Strategy 1: Expanding risk capital provision to innovative startups
The first challenge for Korea to lead the Fourth Industrial Revolution is to inject more risk capital into innovative startups. Although the low interest rate environment has helped boost liquidity, entrepreneurs are still struggling to raise funds. In particular, there are many companies that have outgrown the initial phase and are still working on innovative technology development. They need large-scale funding but often fail to survive the Death Valley period in the final phase of technology development due to insufficient financing. Innovative startups tend to hold a higher proportion of intangible assets such as patents. Given this, another factor behind their failure in withstanding the Death Valley is the difficulty of raising funds by providing intangible assets as security. According to the 2020 statistics released by the Ministry of SMEs and Startups, the five-year survival rate of startups in Korea stands at 29%, 13%p lower than the OECD average of 42%. With just 18 unicorn companies, Korea is far behind the US (489), China (171), India (53) and the UK (39).2)
For innovators pursuing creative destruction to put their ideas into action, more risk capital should be provided during the overall lifecycle encompassing business creation-growth-exit phases. What is needed in the initial phase is to provide abundant funds to startups by facilitating accelerators and angel investments and effectively enhancing the corporate venture capital (CVC) system. In the intermediate and final phases, IP finance can play a critical role in enabling access to large-scale, long-term funding. Also necessary is to examine the business model of Silicon Valley Bank (SVB) that has successfully established itself in the startup ecosystems of the US and Europe and then to replicate SVB’s portfolio-based financing strategy for venture capital (VC)’s equity investment and venture debt. In the exit phase, more incentives for IPO and M&A should be offered while policy measures are needed to facilitate capital market-oriented corporate restructuring by nurturing the high-yield corporate bond market.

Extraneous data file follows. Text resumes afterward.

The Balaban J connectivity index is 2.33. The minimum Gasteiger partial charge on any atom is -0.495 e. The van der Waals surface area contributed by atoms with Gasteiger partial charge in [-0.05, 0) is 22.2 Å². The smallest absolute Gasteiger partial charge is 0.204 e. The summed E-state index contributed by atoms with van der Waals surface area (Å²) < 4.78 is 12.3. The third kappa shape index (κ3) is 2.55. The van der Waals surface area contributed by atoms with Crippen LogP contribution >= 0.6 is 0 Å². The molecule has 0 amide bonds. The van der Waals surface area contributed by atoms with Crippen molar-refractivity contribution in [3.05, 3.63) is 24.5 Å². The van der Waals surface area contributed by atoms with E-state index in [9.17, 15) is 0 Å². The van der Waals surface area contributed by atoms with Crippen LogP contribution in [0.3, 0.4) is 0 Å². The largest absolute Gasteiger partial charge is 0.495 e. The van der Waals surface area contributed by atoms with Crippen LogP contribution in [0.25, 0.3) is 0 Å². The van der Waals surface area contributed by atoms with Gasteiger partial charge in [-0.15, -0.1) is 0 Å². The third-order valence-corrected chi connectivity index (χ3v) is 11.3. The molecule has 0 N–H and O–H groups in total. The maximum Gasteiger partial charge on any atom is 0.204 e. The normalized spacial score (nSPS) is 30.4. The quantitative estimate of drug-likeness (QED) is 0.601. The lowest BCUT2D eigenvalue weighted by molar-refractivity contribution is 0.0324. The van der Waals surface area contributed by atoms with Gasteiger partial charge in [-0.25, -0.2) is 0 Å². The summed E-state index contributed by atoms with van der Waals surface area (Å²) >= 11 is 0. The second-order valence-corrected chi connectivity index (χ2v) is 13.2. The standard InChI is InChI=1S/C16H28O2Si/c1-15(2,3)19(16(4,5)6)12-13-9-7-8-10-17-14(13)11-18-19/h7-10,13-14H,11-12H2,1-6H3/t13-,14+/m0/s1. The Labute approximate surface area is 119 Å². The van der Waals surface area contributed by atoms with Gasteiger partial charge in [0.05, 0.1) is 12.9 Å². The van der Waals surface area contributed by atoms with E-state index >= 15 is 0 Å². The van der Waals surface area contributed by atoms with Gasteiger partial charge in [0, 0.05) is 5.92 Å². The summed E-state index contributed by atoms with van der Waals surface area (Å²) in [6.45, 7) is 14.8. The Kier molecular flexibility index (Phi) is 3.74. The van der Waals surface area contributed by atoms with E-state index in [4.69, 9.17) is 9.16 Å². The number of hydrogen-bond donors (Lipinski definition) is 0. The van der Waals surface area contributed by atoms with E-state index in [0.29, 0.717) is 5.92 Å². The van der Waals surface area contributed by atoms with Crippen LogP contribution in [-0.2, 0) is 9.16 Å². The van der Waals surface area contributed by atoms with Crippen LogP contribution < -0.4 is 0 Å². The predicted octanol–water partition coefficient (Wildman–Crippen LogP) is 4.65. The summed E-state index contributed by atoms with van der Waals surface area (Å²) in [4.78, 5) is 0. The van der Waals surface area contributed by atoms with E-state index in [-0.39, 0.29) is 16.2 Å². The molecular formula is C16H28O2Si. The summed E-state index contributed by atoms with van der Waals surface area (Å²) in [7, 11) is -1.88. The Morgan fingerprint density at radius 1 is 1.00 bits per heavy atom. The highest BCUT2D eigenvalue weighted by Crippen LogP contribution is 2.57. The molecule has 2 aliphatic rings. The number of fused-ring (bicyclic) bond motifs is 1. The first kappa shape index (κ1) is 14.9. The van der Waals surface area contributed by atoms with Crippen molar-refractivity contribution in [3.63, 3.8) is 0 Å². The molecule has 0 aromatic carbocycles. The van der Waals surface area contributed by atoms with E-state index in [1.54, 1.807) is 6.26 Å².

Strategy 2: Invigorating the fintech sector through regulatory improvement
Second, fintech should be facilitated through financial regulation reform for Korea’s financial services industry to successfully implement the Fourth Industrial Revolution. Considering that fintech is designed to allow any person to use affordable, convenient financial services, regardless of their level of wealth or age, it is expected to emerge as an innovative industry representing the Fourth Industrial Revolution era. To cultivate the fintech industry, Korea enacted the Special Act on Support for Financial Innovation in 2018, based on which it introduced the financial regulatory sandbox to contribute to creating various types of innovative financial services. Despite the financial authorities’ push for fintech, however, major cities of Korea have a less competitive fintech ecosystem, compared with other economies. In the 2021 Global Fintech Rankings unveiled by the global research firm, Findexable, Seoul was ranked 31st, slightly below its Asian rivals such as Hong Kong (9th), Singapore (10th), New Delhi (13th), Beijing (17th), and Tokyo (19th). It has been pointed out that Korea’s financial regulatory framework poses a serious challenge to the emergence of innovative financial services in that it centers on rules and the positive list system and specifies tight, rigorous regulatory policies regarding licensing, business conduct and consumer protection. Other barriers include the lack of consistency and transparency resulting from hidden regulations such as best regulatory practices and administrative instructions as well as the regulation for key financial sectors centering on face-to-face services.